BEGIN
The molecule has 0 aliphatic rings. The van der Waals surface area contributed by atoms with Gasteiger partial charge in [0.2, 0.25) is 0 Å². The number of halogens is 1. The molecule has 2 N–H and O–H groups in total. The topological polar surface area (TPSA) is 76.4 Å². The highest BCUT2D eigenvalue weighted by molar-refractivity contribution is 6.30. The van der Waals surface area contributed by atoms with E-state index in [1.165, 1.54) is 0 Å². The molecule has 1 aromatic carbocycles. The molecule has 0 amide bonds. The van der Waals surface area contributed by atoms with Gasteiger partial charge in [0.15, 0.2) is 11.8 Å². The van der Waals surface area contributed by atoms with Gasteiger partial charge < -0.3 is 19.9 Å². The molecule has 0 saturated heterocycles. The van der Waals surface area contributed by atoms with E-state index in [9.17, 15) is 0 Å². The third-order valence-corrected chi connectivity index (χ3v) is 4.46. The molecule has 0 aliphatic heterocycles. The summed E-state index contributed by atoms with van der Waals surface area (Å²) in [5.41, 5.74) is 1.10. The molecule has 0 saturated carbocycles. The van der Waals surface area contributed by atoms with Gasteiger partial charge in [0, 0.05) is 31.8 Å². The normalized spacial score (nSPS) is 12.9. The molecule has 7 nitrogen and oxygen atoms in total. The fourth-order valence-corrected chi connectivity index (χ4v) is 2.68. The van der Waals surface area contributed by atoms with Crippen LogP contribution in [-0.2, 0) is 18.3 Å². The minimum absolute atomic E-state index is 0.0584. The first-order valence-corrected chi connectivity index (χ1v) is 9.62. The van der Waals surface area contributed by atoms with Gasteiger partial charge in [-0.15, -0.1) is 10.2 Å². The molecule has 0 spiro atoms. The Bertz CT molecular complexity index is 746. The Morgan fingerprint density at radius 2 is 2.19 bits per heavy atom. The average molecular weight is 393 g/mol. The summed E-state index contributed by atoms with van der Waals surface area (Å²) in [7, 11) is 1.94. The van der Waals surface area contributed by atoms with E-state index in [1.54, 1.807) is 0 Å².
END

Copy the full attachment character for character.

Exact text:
The molecule has 0 aliphatic rings. The van der Waals surface area contributed by atoms with Gasteiger partial charge in [0.2, 0.25) is 0 Å². The number of halogens is 1. The molecule has 2 N–H and O–H groups in total. The topological polar surface area (TPSA) is 76.4 Å². The highest BCUT2D eigenvalue weighted by molar-refractivity contribution is 6.30. The van der Waals surface area contributed by atoms with E-state index in [1.165, 1.54) is 0 Å². The molecule has 1 aromatic carbocycles. The molecule has 0 amide bonds. The van der Waals surface area contributed by atoms with Gasteiger partial charge in [0.15, 0.2) is 11.8 Å². The van der Waals surface area contributed by atoms with Gasteiger partial charge < -0.3 is 19.9 Å². The molecule has 0 saturated heterocycles. The van der Waals surface area contributed by atoms with E-state index in [9.17, 15) is 0 Å². The third-order valence-corrected chi connectivity index (χ3v) is 4.46. The molecule has 0 aliphatic heterocycles. The summed E-state index contributed by atoms with van der Waals surface area (Å²) in [5.41, 5.74) is 1.10. The molecule has 0 saturated carbocycles. The van der Waals surface area contributed by atoms with Gasteiger partial charge in [0, 0.05) is 31.8 Å². The normalized spacial score (nSPS) is 12.9. The molecule has 7 nitrogen and oxygen atoms in total. The fourth-order valence-corrected chi connectivity index (χ4v) is 2.68. The van der Waals surface area contributed by atoms with Crippen LogP contribution in [-0.2, 0) is 18.3 Å². The minimum absolute atomic E-state index is 0.0584. The first-order valence-corrected chi connectivity index (χ1v) is 9.62. The van der Waals surface area contributed by atoms with Gasteiger partial charge in [-0.15, -0.1) is 10.2 Å². The molecule has 0 spiro atoms. The Bertz CT molecular complexity index is 746. The Morgan fingerprint density at radius 2 is 2.19 bits per heavy atom. The average molecular weight is 393 g/mol. The summed E-state index contributed by atoms with van der Waals surface area (Å²) in [7, 11) is 1.94. The van der Waals surface area contributed by atoms with E-state index in [1.54, 1.807) is 0 Å².